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Letting Go in the Classroom

| Rebecca Alber
Photo credit: iStock

When we consider constructivist teaching, or a constructivist approach to learning, what comes to mind? For me, I see Socrates standing not in the center, but to the side of his students.

I imagine him pondering their comments and questions, and carefully crafting questions of his own, which he contributes -- selectively. Most importantly, he doesn't lead, but follows the line of questioning of the students.

That's really what it's all about: being an questioner, an investigator side-by-side with your students. That doesn't mean we shouldn't have a solid lesson plan ready to go each day, but we should be ready -- and willing -- for the students to take the class into unchartered waters.

Let me give you an example from my own teaching experience. In an American Literature class I taught a while back, we had made our way through transcendentalism, stopping off at Henry Thoreau. Here, I had a few lessons on civil disobedience planned.

Day one, we watched a video excerpt on Rosa Parks refusing to give up her seat, and read a passage from the play, "The Night Thoreau Spent in Jail." We created a class definition for civil disobedience and then we began to brainstorm times in history when people had defied a law -- or should have -- for the sake of what was right and fair. My plan was for all this to lead to group projects and individual papers on specific historical acts of civil disobedience in the U.S.

Then, the students began talking about racial profiling and wouldn't move on. I asked questions to clarify. I asked more questions. At this point, I abandoned the list I had assumed students would brainstorm (the right answers), and jumped on board with the direction they were heading.

Mostly African-American and Latino, my students began sharing stories of racial profiling from their own lives, and the lives of their families and friends. My eleventh grade class, the one right before lunch, made it very clear that day that they wanted to learn more about their rights and protecting themselves the next time the police pulled them over for questioning for no clear reason.

Constructivist teaching relies on the learners bringing prior knowledge, or schema, to the table. I could have stopped the conversation and said, "Let's move on," (code for, "Let's keep going where I think we should go") but then I would have lost them. Every time I have white-knuckled it and pushed my agenda, the students respond like this: a heavy, collective sigh, and slumping of the shoulders. In essence, they give up and give in. Can you relate?

Teaching students in urban schools has an added challenge. Many students from families struggling economically have few college grads in their neighborhoods and families to represent the benefits of education. So, they often are hungry to know why exactly they are learning something and how it is relevant to their own lives.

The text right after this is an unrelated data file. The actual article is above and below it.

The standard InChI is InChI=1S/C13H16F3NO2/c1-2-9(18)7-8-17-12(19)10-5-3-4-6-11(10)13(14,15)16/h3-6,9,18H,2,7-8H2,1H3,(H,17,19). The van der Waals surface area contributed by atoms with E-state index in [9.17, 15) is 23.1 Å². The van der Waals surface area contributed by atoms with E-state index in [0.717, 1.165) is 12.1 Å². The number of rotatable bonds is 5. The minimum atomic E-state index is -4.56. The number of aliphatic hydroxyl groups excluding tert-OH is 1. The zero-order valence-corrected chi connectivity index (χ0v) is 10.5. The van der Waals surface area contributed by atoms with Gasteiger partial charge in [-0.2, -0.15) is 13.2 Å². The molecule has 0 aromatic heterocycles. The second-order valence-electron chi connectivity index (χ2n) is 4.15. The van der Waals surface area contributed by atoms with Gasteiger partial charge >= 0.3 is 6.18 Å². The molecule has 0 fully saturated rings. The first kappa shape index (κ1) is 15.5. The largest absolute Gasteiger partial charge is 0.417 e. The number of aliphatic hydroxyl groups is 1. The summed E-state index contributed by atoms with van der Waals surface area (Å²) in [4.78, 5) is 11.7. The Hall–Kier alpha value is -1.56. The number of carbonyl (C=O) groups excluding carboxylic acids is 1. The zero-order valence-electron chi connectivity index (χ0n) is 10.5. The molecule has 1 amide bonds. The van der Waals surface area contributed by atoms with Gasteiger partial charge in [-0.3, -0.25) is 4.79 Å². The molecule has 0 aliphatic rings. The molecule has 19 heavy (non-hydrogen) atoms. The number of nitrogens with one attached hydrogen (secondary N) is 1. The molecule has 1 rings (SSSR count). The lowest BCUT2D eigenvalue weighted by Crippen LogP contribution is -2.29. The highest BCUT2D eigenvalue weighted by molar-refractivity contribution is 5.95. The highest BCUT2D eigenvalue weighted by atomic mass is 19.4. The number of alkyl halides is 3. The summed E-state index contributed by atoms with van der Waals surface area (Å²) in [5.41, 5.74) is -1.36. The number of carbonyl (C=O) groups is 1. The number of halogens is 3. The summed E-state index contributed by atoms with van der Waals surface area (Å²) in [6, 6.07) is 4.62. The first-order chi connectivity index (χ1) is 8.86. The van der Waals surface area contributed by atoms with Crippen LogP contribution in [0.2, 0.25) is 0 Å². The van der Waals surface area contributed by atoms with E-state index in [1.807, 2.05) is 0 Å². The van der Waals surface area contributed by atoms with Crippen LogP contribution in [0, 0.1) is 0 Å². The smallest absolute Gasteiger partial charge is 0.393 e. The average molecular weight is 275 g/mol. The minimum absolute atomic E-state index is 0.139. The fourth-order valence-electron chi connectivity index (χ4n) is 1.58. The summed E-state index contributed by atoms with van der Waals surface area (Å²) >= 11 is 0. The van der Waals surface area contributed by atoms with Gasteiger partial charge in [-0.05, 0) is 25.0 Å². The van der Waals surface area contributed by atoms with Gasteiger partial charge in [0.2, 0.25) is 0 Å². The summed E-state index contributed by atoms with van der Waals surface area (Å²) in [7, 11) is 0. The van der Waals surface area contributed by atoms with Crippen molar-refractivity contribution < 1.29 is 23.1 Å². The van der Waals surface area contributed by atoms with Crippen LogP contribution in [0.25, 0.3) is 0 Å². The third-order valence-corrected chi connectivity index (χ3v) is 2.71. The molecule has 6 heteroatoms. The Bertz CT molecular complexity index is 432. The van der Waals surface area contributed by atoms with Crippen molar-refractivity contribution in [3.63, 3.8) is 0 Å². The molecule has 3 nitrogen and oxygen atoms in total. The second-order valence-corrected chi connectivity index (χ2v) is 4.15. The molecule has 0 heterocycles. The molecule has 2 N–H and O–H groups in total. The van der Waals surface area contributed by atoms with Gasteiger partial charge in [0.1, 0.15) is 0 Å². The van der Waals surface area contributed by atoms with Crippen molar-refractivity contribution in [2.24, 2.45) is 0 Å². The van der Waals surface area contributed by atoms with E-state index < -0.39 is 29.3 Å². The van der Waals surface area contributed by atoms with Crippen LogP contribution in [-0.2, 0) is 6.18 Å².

Let's go back to that class before lunch. After we cleared away all the misnomers around what the police can and cannot do, we read, analyzed, and discussed the Fourth Amendment and habeas corpus, looked at national statistics on racial profiling, and turned to the ACLU for their expertise.

We ended those couple of weeks with a culminating project where students grouped themselves according to interest. One group made a brochure titled, "How to Protect Yourself When DWB (Driving While Black/Brown)." Another group created a presentation poster on the history and statistics of racial profiling. My favorite project was an instructional video for police officers on how to build trust with the community.

Need I say it? I was a learner along with my students during those weeks. The students schooled me. When was time when you let go and let the students guide the learning? Please teach us!

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Comments (53)

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Carol Steele (not verified)

One of the best

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One of the best teaching/learning experiences I ever had with students began when my sociology students came to class furious because a lunch period had been cancelled leading to overcrowding in the two remaining periods. They wanted to picket the office! I asked whether they had any proof that crowding was harmful, as opposed to merely inconvenient. Immediately, they wanted to find out. I put aside my plans and we spent several weeks researcing and then creating a video that summarized their findings. Years later, former students I meet still label it their best class project ever.

Taught high school for 28 years. Writer of The Insprired Teacher: How to Know One, Grow One or Be One, published by ASCD. Currently an Instructional Coach from Grand Rapids MI.

Kirsten Olson (not verified)

Yea Constructivism!

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Rebecca, This is a great post and like one of your commenters, I too worry that some of our teachers have not heard of constructivism...As a teacher deeply steeped in belief about the importance of constructivism, I just want to add to what you have already said: teachers still have to do some direct instruction, and know their students background knowledge, experiences with constructivist learning, and existing schemas for this to be successful. I have seen a lot of really horrid constructivist instruction (and done some myself, goodness knows!)--teachers MUST know their students intellectually and spiritually, and develop capacity around activist learning over time, for constructivism to reach its fullest potential!